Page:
Mangrove ‘greenbelts’ to prevent coastal erosion

Tan Cheng Li, writing in the August 30, 2005 edition of the, comments that nations hit by the December 26 tsunami are now planting mangrove trees along coastlines to create ‘greenbelts’ or vegetated strips of land, in the hope of preventing further erosion of damaged shores as well as to shield them from future giant waves.

Mangroves are something of a rarity – they cover a mere 0.04% of Earth’s surface and 0.12% of its land area, and whatever mangrove resource that remains should be conserved. There is an economic benefit to this as well.

In Malaysia, it costs RM15,000 to replant one hectare of mangroves. The government has identified 4,016ha of degraded mangroves requiring rehabilitation at a cost of RM110mil. Some 151ha have been replanted so far.

Impact of the tsunami
The December 26 tsunami left behind extensive environmental damage across the region. It totally changed coastal landscapes and ecosystems. The impact included:
# Loss and degradation of mangrove and seagrass beds
# Silting and degradation of coral reefs
# Change in tidal flats and coastal lagoons
# Uplifting of the seafloor in some areas
# Turbid coastal water
# Scouring of coastline
# Inland deposition of sand
# Salination of coastal land
# Impact on fisheries

The role of mangroves during the tsunami:
# Reflect and resist tsunami energy, thus reducing the inundation depth and area.
# Trap driftwood and other debris, thus reducing human injuries and property damage.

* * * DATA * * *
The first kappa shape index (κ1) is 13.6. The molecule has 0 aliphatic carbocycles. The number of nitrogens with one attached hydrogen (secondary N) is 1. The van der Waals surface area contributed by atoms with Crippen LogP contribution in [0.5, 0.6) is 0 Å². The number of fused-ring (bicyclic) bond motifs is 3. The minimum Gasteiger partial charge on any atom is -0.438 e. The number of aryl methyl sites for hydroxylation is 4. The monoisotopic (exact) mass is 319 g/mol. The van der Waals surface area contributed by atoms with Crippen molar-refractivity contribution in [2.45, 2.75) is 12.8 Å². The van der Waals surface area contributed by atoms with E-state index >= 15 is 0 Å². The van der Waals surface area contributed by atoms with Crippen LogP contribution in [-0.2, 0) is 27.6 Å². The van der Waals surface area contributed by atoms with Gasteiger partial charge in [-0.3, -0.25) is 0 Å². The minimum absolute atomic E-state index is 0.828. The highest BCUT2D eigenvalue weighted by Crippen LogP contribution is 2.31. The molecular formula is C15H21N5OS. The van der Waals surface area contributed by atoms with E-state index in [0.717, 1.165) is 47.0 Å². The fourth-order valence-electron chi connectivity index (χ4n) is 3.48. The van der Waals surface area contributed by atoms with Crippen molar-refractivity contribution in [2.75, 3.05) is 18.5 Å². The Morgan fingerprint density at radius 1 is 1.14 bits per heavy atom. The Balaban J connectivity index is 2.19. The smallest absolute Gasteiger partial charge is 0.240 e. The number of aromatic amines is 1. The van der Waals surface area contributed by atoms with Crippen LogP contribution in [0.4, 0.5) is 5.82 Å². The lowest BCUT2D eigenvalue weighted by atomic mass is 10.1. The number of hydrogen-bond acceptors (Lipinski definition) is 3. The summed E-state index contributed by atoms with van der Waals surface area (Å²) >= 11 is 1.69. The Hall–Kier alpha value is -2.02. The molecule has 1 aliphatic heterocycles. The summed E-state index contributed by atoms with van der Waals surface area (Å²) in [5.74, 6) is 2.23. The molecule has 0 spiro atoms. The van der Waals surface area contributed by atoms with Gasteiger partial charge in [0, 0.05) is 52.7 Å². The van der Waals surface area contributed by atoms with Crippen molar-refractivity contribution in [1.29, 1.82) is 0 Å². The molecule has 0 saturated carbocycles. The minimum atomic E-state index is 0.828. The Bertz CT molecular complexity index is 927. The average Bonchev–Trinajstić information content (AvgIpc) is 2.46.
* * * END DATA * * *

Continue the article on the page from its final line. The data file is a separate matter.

# Prevent people from being washed out to sea.
# Reduce erosion of beaches and sand dunes which also act as barriers to tsunamis.

Research has been done into integrating mangroves and aquaculture into sustainable aquaculture-silvoculture systems.

Silvofisheries is a form of integrated mangrove tree culture with brackishwater aquaculture. It is a form of low input sustainable aquaculture. This integrated approach to conservation and utilization of the mangrove resource allows for maintaining a relatively high level of integrity in the mangrove area while capitalizing on the economic benefits of brackishwater aquaculture. Further extension of aquaculture to meet the needs of the rural poor may be tolerable provided it is carried out in a controlled manner outside those areas already heavily exploited and environmentally sensitive in an integrated program of conservation and utilization, such as silvofishery methods.

Research has also been conducted into Disused Shrimp Ponds: Options for Redevelopment of Mangrove. N.J. Stevenson describes that associated with the rapid increase in the production of cultured marine shrimp, has been large scale conversion of mangrove to shrimp ponds. Production in many regions has proven to be unsustainable, largely due to inappropriate construction methods, poor environmental conditions, overstocking and disease problems. A number of shrimp ponds are consequently unproductive and lie idle. Accurate assessments of pond disuse are difficult to obtain, however, unofficial estimates have suggested that as many as 70% of ponds may be disused after a period in production. Pond construction, shrimp culture and pond disuse lead to alterations to the physical and chemical properties of soil, hydrological conditions and the flora and fauna composition of the pond area. The case for restoration, or rehabilitation to a sustainable use, is strong. Consideration must be given to the causes of production failure, the environmental conditions remaining following disuse, the needs and preferences of pond owners and coastal managers, and technical constraints.


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